Encouraging students to participate in sport is great for the most part, but the potential injuries that accompany each activity are seldom considered. Promoting participation is also promoting competition, and the high physical stress that students endure can often result in injury.
Sports like American football, bear the brunt of media attention surrounding injuries, but it persists as an issue across many different sports. Despite not being considered as physically brutal, swimming, volleyball, and tennis, for example, all include different elements that can lead to life-changing injuries. A Stirling student that understands this all too well is fourth-year Marta Krauze.
Originally from Latvia, Krauze has been playing tennis for 15 years, with the sport even influencing her decision to move to Scotland. Tennis is her life, and she credits it for making her the person she is today.
Unfortunately, however, Krauze has endured a myriad of injuries in her playing career, saying “people are shocked if I don’t turn up injured.”
She suffered from golfer’s elbow at age eleven, and it struck again and again throughout her teenage years. Krauze sustained the injury just by using a racket of the wrong weight; something so simple has had catastrophic repercussions.
“I tend to play until I’m in excruciating pain,” says Krauze, making even regular training sessions difficult. But the physical struggle is also accompanied by a mental burden. When your entire life is centred around becoming a pro-athlete, what happens if you’re told you can’t?
Krauze always envisioned herself becoming a professional tennis player, but “being injured is like being fired every time.” She tries to forget it ever happened.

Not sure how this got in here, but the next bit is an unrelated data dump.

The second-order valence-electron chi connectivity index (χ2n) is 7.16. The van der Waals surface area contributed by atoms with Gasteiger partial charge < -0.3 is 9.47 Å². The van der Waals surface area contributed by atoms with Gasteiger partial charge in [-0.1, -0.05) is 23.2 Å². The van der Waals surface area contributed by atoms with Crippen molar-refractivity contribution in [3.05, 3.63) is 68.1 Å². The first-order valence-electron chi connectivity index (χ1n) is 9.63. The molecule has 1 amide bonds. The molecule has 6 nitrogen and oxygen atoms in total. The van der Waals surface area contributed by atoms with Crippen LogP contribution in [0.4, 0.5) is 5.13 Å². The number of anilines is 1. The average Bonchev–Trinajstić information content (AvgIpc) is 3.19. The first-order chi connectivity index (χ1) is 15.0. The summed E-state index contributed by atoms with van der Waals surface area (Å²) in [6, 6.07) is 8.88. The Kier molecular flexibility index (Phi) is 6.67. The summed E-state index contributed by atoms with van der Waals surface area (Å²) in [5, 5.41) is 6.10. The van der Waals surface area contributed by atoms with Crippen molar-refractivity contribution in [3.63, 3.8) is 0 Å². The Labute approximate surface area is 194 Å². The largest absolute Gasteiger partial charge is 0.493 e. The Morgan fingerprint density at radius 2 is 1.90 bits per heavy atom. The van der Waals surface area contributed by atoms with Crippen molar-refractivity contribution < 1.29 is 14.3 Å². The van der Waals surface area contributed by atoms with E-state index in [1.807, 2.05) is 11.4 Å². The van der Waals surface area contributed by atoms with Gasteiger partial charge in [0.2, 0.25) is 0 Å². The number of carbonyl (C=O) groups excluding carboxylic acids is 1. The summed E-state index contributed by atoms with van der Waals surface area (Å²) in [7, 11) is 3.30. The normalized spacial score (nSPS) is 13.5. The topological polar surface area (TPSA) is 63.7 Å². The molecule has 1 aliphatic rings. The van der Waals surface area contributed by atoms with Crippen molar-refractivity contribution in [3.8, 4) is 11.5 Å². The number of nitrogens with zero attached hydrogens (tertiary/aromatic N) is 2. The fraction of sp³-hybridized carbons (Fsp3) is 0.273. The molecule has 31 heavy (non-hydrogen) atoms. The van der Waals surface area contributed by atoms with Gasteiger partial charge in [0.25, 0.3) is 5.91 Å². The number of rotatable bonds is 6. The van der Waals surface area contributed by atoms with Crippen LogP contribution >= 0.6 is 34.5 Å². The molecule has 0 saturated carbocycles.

Injuries plague the sporting world, but also spark other opportunities within the industry. Physical therapists treat the injuries, journalists discuss the issues, and coaches encourage progression.
A passion for sport can be expressed outside of just playing, and Krauze now aims to become a professional coach. Tennis isn’t something she could ever move away from. “Without it,” Krauze says, “I’d probably be lost and back in Latvia.”
While Krauze’s injuries have caused her great hardship, they’ve also allowed her to discover a different career that she may never have considered otherwise. Perhaps athletes just carry an extra sense of resilience that allows them to persevere during tough times, as this was also the case for foreign-exchange student Bayly Poor, who is spending her fourth year of university in Stirling.
Poor was on a volleyball scholarship for the University of Wyoming, playing in the NCAA Division One: the best university league in the United States. She was an exceptional player, starting for her team in the regularly televised games.
While warming up for a demo match, Poor landed off balance and heard an uproar of screams from the crowd. Poor fell to the ground having torn her ACL, MCL, PCL, and lateral meniscus, requiring a full knee reconstruction and ending her career as a volleyball player immediately.
Most athletes at this level of play plan to go pro; their entire life revolves around their sport. A career-ending injury would therefore be, in most cases, completely devastating – but Poor was excited.
Though she loves volleyball, it also meant many sacrifices. “When you play at that level, you give up your summers, your Christmas break, all of it,” she explained. Training consumed six hours a day, and volleyball just became a method of affording the staggering prices of American university.
Her injury was a blessing in disguise, and Poor had a whole new world void of volleyball to explore. The opportunity to study abroad quickly became a focus, and the University of Stirling stood out. “Once I saw that Scotland was an option, nothing else seemed right.”
Even after the $100,000 surgery and twelve-month recovery time, the injury still affects Poor. Playing volleyball again is out of the question, but she assists the Stirling University team as she finishes her degree in Scotland.
Sporting injuries can be awful. They can prematurely end the careers of many young athletes, crushing their dreams in the process. Being denied one life path because of an injury, however, can also open up other, more exciting routes. As seen here, it can create a new career, or even take you halfway around the world.